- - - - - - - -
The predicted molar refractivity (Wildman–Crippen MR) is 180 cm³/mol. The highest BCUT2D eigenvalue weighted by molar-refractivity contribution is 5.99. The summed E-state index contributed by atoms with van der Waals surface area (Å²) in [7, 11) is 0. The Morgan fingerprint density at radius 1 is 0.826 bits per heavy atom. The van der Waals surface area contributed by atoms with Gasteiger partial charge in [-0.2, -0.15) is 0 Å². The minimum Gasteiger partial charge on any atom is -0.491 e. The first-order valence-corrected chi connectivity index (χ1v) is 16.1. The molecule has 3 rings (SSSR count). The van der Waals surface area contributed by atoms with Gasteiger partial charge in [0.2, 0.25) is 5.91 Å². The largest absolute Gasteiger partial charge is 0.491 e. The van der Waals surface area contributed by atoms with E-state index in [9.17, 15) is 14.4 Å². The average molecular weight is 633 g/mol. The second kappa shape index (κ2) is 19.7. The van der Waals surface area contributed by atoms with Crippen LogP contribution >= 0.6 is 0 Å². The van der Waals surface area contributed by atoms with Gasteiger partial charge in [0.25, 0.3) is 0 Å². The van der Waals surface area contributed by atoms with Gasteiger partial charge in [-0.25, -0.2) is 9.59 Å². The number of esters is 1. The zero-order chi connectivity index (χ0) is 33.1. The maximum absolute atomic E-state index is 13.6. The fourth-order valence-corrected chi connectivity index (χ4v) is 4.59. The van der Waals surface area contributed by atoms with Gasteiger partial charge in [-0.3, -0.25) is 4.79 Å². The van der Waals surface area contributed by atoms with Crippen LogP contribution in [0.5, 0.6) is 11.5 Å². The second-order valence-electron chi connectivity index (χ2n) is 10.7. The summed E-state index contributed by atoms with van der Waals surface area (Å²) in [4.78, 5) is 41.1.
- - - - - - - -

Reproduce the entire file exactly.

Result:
The predicted molar refractivity (Wildman–Crippen MR) is 180 cm³/mol. The highest BCUT2D eigenvalue weighted by molar-refractivity contribution is 5.99. The summed E-state index contributed by atoms with van der Waals surface area (Å²) in [7, 11) is 0. The Morgan fingerprint density at radius 1 is 0.826 bits per heavy atom. The van der Waals surface area contributed by atoms with Gasteiger partial charge in [-0.2, -0.15) is 0 Å². The minimum Gasteiger partial charge on any atom is -0.491 e. The first-order valence-corrected chi connectivity index (χ1v) is 16.1. The molecule has 3 rings (SSSR count). The van der Waals surface area contributed by atoms with Gasteiger partial charge in [0.2, 0.25) is 5.91 Å². The largest absolute Gasteiger partial charge is 0.491 e. The van der Waals surface area contributed by atoms with E-state index in [9.17, 15) is 14.4 Å². The average molecular weight is 633 g/mol. The second kappa shape index (κ2) is 19.7. The van der Waals surface area contributed by atoms with Crippen LogP contribution >= 0.6 is 0 Å². The van der Waals surface area contributed by atoms with Gasteiger partial charge in [0.25, 0.3) is 0 Å². The van der Waals surface area contributed by atoms with Gasteiger partial charge in [-0.25, -0.2) is 9.59 Å². The number of esters is 1. The zero-order chi connectivity index (χ0) is 33.1. The maximum absolute atomic E-state index is 13.6. The fourth-order valence-corrected chi connectivity index (χ4v) is 4.59. The van der Waals surface area contributed by atoms with Gasteiger partial charge in [-0.3, -0.25) is 4.79 Å². The van der Waals surface area contributed by atoms with Crippen LogP contribution in [0.5, 0.6) is 11.5 Å². The second-order valence-electron chi connectivity index (χ2n) is 10.7. The summed E-state index contributed by atoms with van der Waals surface area (Å²) in [4.78, 5) is 41.1.